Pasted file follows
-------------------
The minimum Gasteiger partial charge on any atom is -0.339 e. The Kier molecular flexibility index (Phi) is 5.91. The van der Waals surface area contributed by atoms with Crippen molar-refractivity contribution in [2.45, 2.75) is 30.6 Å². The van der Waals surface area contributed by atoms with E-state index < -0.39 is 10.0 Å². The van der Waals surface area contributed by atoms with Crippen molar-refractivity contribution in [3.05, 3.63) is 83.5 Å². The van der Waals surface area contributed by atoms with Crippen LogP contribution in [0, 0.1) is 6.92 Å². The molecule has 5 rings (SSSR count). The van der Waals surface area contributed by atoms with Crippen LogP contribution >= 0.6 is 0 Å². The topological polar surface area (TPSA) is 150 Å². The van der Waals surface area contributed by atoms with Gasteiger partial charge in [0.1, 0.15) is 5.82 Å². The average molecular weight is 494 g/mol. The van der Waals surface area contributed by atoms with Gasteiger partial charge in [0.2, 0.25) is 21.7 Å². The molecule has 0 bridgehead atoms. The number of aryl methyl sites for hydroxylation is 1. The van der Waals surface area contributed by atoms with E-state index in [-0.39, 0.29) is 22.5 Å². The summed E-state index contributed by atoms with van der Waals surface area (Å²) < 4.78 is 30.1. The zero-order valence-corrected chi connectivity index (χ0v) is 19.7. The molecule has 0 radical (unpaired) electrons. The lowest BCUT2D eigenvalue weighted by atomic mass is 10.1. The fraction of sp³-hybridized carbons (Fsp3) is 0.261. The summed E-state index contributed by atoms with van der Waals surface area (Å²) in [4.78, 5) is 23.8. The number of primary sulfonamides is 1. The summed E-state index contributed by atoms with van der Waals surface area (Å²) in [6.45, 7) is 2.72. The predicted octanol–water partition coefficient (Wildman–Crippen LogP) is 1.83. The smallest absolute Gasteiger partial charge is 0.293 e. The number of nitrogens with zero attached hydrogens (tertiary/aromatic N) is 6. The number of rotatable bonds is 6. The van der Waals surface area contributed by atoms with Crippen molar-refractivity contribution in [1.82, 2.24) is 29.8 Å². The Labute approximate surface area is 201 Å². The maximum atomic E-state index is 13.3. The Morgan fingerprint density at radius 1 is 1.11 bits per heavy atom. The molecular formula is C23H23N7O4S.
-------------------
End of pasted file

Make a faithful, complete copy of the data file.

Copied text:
The minimum Gasteiger partial charge on any atom is -0.339 e. The Kier molecular flexibility index (Phi) is 5.91. The van der Waals surface area contributed by atoms with Crippen molar-refractivity contribution in [2.45, 2.75) is 30.6 Å². The van der Waals surface area contributed by atoms with E-state index < -0.39 is 10.0 Å². The van der Waals surface area contributed by atoms with Crippen molar-refractivity contribution in [3.05, 3.63) is 83.5 Å². The van der Waals surface area contributed by atoms with Crippen LogP contribution in [0, 0.1) is 6.92 Å². The molecule has 5 rings (SSSR count). The van der Waals surface area contributed by atoms with Crippen LogP contribution >= 0.6 is 0 Å². The topological polar surface area (TPSA) is 150 Å². The van der Waals surface area contributed by atoms with Gasteiger partial charge in [0.1, 0.15) is 5.82 Å². The average molecular weight is 494 g/mol. The van der Waals surface area contributed by atoms with Gasteiger partial charge in [0.2, 0.25) is 21.7 Å². The molecule has 0 bridgehead atoms. The number of aryl methyl sites for hydroxylation is 1. The van der Waals surface area contributed by atoms with E-state index in [-0.39, 0.29) is 22.5 Å². The summed E-state index contributed by atoms with van der Waals surface area (Å²) < 4.78 is 30.1. The zero-order valence-corrected chi connectivity index (χ0v) is 19.7. The molecule has 0 radical (unpaired) electrons. The lowest BCUT2D eigenvalue weighted by atomic mass is 10.1. The fraction of sp³-hybridized carbons (Fsp3) is 0.261. The summed E-state index contributed by atoms with van der Waals surface area (Å²) in [4.78, 5) is 23.8. The number of primary sulfonamides is 1. The summed E-state index contributed by atoms with van der Waals surface area (Å²) in [6.45, 7) is 2.72. The predicted octanol–water partition coefficient (Wildman–Crippen LogP) is 1.83. The smallest absolute Gasteiger partial charge is 0.293 e. The number of nitrogens with zero attached hydrogens (tertiary/aromatic N) is 6. The number of rotatable bonds is 6. The van der Waals surface area contributed by atoms with Crippen molar-refractivity contribution in [1.82, 2.24) is 29.8 Å². The Labute approximate surface area is 201 Å². The maximum atomic E-state index is 13.3. The Morgan fingerprint density at radius 1 is 1.11 bits per heavy atom. The molecular formula is C23H23N7O4S.